Dean does feel faintly stupid to be alone out in the yard with water-gun loaded and at the ready, but there’s no way he’s going to call Sam to join him. It’s the principle of the thing, and Dean’s still smarting from the argument they’d had that morning, where Sam had blown a gasket over something that’d happened with the computer that he claimed was Dean’s fault but no one fiddled around with that stuff except Sam, so they’d yelled at each other until dad told them to quit it and now Sam’s sulking in his room and Dean’s distracting himself by stalking invisible enemies in mom’s begonias.
Or he could be stalking the begonias themselves. They could be alien invaders from space, transmutated into seemingly harmless plants that attract people to plant them because they look nice, or something. Dean can just see their little eyes inside the petals, watching him and taunting him for his helplessness.
He can hear, in his mind’s ear, mom’s voice calling out with a shocked: Dean! so he keeps his finger just barely touching the trigger, not pushing. “Alien scum,” he hisses, waiting for the whites of his enemies’ eyes, “I see you, you’re gonna get it, gonna shoot you.”
It’s the soft crack of a branch that makes Dean spin round suddenly – finger pressing down and wouldn’t it just serve Sam right for sneaking up on him, the little twerp.
But it isn’t Sam who’s staring at him now. This guy has a new face, his eyes wide with shock before they look down in confusion, fingers plucking at his now-wet shirt. Who the hell buttons their shirts all the way up to the collar?
“Where’d you come from?” Dean asks sharply, just before he remembers the moving vans that’ve been going up and down the street lately, taking stuff to that house down the road that used to belong to the dentist guy Dean never cared much for.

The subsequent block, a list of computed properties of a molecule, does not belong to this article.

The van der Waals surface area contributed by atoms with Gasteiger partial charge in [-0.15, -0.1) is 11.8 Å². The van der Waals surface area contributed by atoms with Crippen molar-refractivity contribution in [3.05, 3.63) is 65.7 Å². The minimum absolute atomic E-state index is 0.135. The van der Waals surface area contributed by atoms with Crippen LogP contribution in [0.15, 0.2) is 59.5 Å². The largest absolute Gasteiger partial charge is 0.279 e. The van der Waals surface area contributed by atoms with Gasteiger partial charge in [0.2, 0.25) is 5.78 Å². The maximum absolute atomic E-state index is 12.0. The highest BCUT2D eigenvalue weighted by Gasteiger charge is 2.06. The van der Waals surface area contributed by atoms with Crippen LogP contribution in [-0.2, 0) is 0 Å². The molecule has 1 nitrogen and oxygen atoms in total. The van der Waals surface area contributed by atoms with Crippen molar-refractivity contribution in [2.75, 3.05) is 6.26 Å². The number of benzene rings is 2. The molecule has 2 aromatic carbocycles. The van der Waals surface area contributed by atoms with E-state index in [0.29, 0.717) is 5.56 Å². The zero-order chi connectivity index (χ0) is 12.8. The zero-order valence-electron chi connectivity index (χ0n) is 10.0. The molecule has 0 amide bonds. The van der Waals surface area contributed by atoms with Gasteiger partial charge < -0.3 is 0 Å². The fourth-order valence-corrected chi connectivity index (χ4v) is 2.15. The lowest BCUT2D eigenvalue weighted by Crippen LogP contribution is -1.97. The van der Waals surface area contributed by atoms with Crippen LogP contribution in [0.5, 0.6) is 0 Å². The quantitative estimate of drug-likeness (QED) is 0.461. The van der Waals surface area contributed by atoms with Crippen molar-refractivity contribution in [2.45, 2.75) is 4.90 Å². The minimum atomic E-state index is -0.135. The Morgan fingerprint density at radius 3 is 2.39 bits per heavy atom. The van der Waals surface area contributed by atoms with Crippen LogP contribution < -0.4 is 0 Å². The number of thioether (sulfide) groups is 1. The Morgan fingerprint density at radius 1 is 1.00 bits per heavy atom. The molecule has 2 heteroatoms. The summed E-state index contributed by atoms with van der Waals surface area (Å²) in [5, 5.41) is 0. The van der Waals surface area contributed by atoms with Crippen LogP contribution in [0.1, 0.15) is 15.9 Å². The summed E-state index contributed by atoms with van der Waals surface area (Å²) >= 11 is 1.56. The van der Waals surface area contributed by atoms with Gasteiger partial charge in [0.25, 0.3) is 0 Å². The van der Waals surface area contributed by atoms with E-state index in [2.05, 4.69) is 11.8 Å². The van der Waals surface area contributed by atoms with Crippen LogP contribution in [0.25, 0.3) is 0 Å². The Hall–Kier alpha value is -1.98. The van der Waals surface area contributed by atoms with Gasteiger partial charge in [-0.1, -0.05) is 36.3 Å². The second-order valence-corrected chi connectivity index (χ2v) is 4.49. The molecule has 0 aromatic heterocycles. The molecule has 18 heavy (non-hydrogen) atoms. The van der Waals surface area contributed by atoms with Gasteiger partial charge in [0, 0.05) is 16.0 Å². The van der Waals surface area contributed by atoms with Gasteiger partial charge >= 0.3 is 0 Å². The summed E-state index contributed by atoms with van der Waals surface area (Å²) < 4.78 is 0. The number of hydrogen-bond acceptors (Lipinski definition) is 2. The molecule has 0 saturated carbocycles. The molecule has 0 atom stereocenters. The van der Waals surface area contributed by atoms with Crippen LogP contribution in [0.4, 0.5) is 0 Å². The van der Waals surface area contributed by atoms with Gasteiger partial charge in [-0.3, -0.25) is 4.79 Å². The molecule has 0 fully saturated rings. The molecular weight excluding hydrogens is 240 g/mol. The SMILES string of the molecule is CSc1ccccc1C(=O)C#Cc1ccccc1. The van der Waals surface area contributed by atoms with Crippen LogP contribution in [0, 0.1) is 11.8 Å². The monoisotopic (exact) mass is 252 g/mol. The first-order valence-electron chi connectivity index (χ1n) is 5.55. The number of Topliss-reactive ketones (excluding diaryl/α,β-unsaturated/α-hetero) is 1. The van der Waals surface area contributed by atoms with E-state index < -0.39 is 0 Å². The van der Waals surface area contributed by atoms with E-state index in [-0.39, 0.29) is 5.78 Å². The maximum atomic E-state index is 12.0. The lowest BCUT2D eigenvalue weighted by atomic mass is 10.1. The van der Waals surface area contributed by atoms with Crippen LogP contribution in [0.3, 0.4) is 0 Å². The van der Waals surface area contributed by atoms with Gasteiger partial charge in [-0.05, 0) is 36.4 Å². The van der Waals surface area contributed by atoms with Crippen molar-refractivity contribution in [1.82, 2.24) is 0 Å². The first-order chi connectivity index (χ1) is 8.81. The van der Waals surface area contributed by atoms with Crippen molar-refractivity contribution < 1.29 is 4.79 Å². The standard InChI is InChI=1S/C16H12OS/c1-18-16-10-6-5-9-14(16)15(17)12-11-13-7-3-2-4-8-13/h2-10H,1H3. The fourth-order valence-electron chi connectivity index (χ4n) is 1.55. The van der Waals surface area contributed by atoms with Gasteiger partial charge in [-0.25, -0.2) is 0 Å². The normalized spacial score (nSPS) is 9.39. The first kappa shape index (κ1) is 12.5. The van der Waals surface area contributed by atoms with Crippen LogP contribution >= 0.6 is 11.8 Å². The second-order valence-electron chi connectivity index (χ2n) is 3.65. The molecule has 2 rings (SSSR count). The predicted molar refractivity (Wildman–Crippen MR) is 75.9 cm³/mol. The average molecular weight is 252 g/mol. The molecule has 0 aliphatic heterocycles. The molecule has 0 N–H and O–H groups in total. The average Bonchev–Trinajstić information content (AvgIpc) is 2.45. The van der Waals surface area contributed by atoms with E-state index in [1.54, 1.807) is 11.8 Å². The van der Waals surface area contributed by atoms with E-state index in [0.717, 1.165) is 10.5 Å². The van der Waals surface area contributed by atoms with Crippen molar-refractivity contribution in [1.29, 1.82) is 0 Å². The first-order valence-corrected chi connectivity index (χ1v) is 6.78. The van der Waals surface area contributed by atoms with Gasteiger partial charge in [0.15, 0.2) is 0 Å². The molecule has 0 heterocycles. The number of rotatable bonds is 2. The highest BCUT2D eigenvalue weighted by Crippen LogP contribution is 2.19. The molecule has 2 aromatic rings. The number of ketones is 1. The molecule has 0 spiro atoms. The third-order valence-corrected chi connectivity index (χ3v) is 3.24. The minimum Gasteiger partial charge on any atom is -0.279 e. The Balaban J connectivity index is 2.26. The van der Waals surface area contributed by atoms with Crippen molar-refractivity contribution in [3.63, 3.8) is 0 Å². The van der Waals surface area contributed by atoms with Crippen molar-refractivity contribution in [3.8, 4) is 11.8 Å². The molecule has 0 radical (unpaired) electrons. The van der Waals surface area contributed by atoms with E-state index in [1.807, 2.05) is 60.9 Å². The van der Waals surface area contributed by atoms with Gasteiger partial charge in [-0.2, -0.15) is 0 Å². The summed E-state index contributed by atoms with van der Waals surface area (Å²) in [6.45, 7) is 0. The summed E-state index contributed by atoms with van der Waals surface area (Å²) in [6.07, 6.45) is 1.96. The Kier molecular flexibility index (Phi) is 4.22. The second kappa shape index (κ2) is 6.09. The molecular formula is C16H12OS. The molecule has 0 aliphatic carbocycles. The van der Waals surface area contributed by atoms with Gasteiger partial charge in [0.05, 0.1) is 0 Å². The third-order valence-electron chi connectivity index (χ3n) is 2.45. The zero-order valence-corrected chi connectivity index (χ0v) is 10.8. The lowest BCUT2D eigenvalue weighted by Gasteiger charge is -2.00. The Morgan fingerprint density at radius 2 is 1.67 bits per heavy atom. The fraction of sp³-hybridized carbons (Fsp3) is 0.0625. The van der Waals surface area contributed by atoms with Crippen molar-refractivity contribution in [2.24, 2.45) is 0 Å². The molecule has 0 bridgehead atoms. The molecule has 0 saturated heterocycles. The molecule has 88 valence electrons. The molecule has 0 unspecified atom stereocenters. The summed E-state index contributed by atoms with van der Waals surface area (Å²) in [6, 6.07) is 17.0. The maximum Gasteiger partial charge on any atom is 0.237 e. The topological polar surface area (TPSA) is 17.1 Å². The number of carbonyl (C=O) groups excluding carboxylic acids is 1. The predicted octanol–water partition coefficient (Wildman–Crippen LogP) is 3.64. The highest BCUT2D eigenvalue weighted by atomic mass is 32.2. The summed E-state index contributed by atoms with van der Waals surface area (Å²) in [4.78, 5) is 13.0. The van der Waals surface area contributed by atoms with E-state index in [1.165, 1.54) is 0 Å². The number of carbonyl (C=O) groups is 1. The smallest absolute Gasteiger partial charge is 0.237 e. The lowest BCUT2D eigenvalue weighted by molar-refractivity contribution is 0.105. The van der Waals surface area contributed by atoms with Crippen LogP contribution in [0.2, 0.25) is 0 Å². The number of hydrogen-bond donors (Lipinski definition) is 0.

“Down the street,” the boy answers. He could be Dean’s age or he could be a little older – but there isn’t anyone around Dean’s age along this street, the closest being Marie-Ann who’s in high school and hot and doesn’t think of Dean as anything more than a potential babysitting gig. “We just moved here.”
“Cool,” Dean says, though it’s more to fill the empty space than anything else. The other boy still looks unsettled, which hey, Dean can relate since it’s hard starting out at a new place. Even so, it’s always worthwhile to test the new kid and see what he’s made of, so he raises his gun and cocks the pump. “You’re supposed to die. When people shoot you in the chest, you die.”
Sam would’ve rolled his eyes and shoved the muzzle away; Victor probably would’ve brought out his finger guns and shot Dean in the head. This guy, however, just frowns with deepening irritation and asks, “Why?”
“What do you mean, why?” Dean snorts. “You just do. Don’t you know anything?”
The boy bristles. Dean means that word exactly: bristles, because he’s reminded exactly of the way Grandma Deanna’s evil cat reacts whenever Dean grabs its tail. Dean’s almost surprised that the boy doesn’t spit-hiss at him and says instead, “I know lots of things. I’m very smart and you should show me some respect.”
Dean almost laughs at that. It figures that the only person on their street his age would be a weirdo freak. It’s even worth voicing out loud, so he says, “You’re so weird. Come on, I’ve got a treehouse, we can hang out while waiting for your shirt to dry.”
“You have a treehouse.” It’s not phrased as a question at all, but it’s hard to miss the way the boy’s eyes widen – this time with curiosity, not shock – and it’s enough that Dean feels that familiar surge of pride over having an awesome pad.
“It’s bad-ass,” Dean says, grinning. “Want to see?”
So Dean leads the way, occasionally glancing over and somehow not at all surprised that every time he does the other boy just stares right back, like maybe that’s normal behavior wherever the hell he’s from. He’s not threatening, though, just strange, and as Dean starts climbing the ladder up into the treehouse, he figures that he can work with strange.
“It’s Dean, by the way,” he says, once he’s pulled himself over the threshold and tossed his gun at a safe corner. He glances over the edge, curious to see if the other kid can handle the rope ladder.
As it turns out, he can. “I’m Castiel,” the boy says, and he’s smiling faintly at his own hands as he climbs, as though pleased by what their accomplishment. “My name is Castiel.”
Dean rolls that name around his head for a moment, and then shrugs. “Yeah, sure, why not.”